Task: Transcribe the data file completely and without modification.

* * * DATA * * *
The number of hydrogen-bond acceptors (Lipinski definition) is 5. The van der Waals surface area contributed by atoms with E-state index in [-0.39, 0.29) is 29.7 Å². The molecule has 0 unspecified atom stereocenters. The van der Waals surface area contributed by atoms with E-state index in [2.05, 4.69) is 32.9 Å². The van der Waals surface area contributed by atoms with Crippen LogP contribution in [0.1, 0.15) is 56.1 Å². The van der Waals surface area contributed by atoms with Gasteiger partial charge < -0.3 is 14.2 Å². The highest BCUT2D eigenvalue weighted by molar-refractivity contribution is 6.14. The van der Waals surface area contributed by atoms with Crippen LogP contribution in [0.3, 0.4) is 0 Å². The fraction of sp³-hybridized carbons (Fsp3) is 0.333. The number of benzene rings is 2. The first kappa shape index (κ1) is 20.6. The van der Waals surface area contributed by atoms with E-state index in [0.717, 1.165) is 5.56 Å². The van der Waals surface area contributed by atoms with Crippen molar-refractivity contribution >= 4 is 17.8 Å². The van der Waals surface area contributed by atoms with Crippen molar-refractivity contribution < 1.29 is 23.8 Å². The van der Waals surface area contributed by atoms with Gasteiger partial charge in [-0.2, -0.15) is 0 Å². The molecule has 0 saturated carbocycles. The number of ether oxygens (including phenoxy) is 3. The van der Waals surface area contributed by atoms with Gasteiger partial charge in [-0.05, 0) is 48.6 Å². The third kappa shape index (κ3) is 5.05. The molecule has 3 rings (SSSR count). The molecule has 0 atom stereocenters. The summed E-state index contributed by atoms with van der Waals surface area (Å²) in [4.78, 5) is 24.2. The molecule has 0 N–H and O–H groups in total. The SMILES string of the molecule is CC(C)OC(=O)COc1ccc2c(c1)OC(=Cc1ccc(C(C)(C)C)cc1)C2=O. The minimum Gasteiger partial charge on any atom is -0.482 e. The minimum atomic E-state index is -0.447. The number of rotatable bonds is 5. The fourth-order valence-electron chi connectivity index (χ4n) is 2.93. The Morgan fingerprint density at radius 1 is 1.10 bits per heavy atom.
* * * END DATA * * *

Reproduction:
The number of hydrogen-bond acceptors (Lipinski definition) is 5. The van der Waals surface area contributed by atoms with E-state index in [-0.39, 0.29) is 29.7 Å². The molecule has 0 unspecified atom stereocenters. The van der Waals surface area contributed by atoms with E-state index in [2.05, 4.69) is 32.9 Å². The van der Waals surface area contributed by atoms with Crippen LogP contribution in [0.1, 0.15) is 56.1 Å². The van der Waals surface area contributed by atoms with Gasteiger partial charge < -0.3 is 14.2 Å². The highest BCUT2D eigenvalue weighted by molar-refractivity contribution is 6.14. The van der Waals surface area contributed by atoms with Crippen LogP contribution in [0.3, 0.4) is 0 Å². The fraction of sp³-hybridized carbons (Fsp3) is 0.333. The number of benzene rings is 2. The first kappa shape index (κ1) is 20.6. The van der Waals surface area contributed by atoms with E-state index in [0.717, 1.165) is 5.56 Å². The van der Waals surface area contributed by atoms with Crippen molar-refractivity contribution >= 4 is 17.8 Å². The van der Waals surface area contributed by atoms with Crippen molar-refractivity contribution < 1.29 is 23.8 Å². The van der Waals surface area contributed by atoms with Gasteiger partial charge in [-0.2, -0.15) is 0 Å². The molecule has 0 saturated carbocycles. The number of ether oxygens (including phenoxy) is 3. The van der Waals surface area contributed by atoms with Gasteiger partial charge in [-0.05, 0) is 48.6 Å². The third kappa shape index (κ3) is 5.05. The molecule has 3 rings (SSSR count). The molecule has 0 atom stereocenters. The summed E-state index contributed by atoms with van der Waals surface area (Å²) in [4.78, 5) is 24.2. The molecule has 0 N–H and O–H groups in total. The SMILES string of the molecule is CC(C)OC(=O)COc1ccc2c(c1)OC(=Cc1ccc(C(C)(C)C)cc1)C2=O. The minimum Gasteiger partial charge on any atom is -0.482 e. The minimum atomic E-state index is -0.447. The number of rotatable bonds is 5. The fourth-order valence-electron chi connectivity index (χ4n) is 2.93. The Morgan fingerprint density at radius 1 is 1.10 bits per heavy atom.